Fast-evolving convergence in healthcare was the common theme of recent Netsmart public policy advocacy meetings with key national home care and long-term care (senior living) associations in Washington. Netsmart Executive Vice President Kevin Scalia, Industry Relations Strategist Dave Kishler and Post-acute Strategy and Solutions Team Members Teresa Craig, Jeremy Mercer and Robert Love met with five key associations representing post-acute providers: the National Association for Home Care & Hospice (NAHC), the National Hospice and Palliative Care Organization (NHPCO), LeadingAge, ElevatingHOME and the National Association for the Support of Long Term Care (NASL).

“Much discussion centered on the commonalities and synergies shared across our human services and post-acute care client communities,” said Scalia. “Care coordination, care management and the ability to share authorized health data across care settings are all key to providing ‘whole person’ care to  improve outcomes and lower healthcare costs.”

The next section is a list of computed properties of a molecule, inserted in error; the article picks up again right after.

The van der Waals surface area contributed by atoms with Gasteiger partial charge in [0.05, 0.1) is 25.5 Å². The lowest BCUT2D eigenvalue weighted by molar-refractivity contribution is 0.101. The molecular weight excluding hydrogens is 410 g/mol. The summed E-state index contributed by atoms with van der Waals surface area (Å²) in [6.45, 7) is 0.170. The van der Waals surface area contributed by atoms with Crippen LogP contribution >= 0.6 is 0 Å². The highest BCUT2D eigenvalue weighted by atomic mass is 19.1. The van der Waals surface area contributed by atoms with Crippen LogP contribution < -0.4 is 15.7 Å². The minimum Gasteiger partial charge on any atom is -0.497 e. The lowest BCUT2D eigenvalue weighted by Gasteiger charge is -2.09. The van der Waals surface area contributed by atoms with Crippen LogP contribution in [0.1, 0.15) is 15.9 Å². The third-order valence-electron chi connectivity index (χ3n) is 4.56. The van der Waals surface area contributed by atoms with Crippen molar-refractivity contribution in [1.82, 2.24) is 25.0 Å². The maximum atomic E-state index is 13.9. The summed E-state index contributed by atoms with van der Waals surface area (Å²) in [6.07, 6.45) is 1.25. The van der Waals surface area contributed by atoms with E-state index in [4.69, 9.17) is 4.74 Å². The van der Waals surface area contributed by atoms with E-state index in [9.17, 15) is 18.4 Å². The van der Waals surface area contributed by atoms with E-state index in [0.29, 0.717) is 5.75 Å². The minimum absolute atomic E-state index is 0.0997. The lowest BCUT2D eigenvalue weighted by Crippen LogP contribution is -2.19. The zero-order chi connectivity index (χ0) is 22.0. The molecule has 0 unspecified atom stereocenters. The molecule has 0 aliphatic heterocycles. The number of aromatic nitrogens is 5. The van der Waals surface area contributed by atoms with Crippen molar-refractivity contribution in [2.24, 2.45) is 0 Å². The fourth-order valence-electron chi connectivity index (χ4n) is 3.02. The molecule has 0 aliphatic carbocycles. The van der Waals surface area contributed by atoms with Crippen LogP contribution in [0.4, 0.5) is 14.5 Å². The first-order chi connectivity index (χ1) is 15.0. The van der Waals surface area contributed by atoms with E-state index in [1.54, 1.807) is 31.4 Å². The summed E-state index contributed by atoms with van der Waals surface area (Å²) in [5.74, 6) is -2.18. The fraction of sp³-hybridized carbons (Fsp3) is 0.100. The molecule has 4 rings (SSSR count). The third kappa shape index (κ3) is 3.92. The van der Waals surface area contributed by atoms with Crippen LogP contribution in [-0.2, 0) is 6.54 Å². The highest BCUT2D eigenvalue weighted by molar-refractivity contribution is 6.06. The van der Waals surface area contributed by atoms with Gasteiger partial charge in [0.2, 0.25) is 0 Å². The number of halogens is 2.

Discussion with the associations also included learning about their specific policy priorities and how Netsmart can support their advocacy efforts.

Netsmart is engaged in federal legislative and regulatory advocacy on behalf of its clients in several key areas, including more closely aligning 42 CFR Part 2 privacy regulations with HIPAA to ensure all clinicians involved in care for persons receiving substance use disorder treatment get the full picture of their health, while also maintaining appropriate privacy safeguards.

“This is an example of an issue that impacts patients and providers across all our client communities, both human services and post-acute,” said Scalia. “One resulting risk under current law is a clinician prescribing an opioid medication to someone who has an opioid addiction because it was not included in the health record the clinician received.”

Netsmart has a passion for connecting care settings. With that in mind, the final day of meetings culminated in a dinner with all five post-acute organizations, along with the National Council for Behavioral Health. The result was a lively discussion of the many similarities shared across the organizations, and common policy issues and potential synergies, resulting in new ideas and opportunities for future discussions.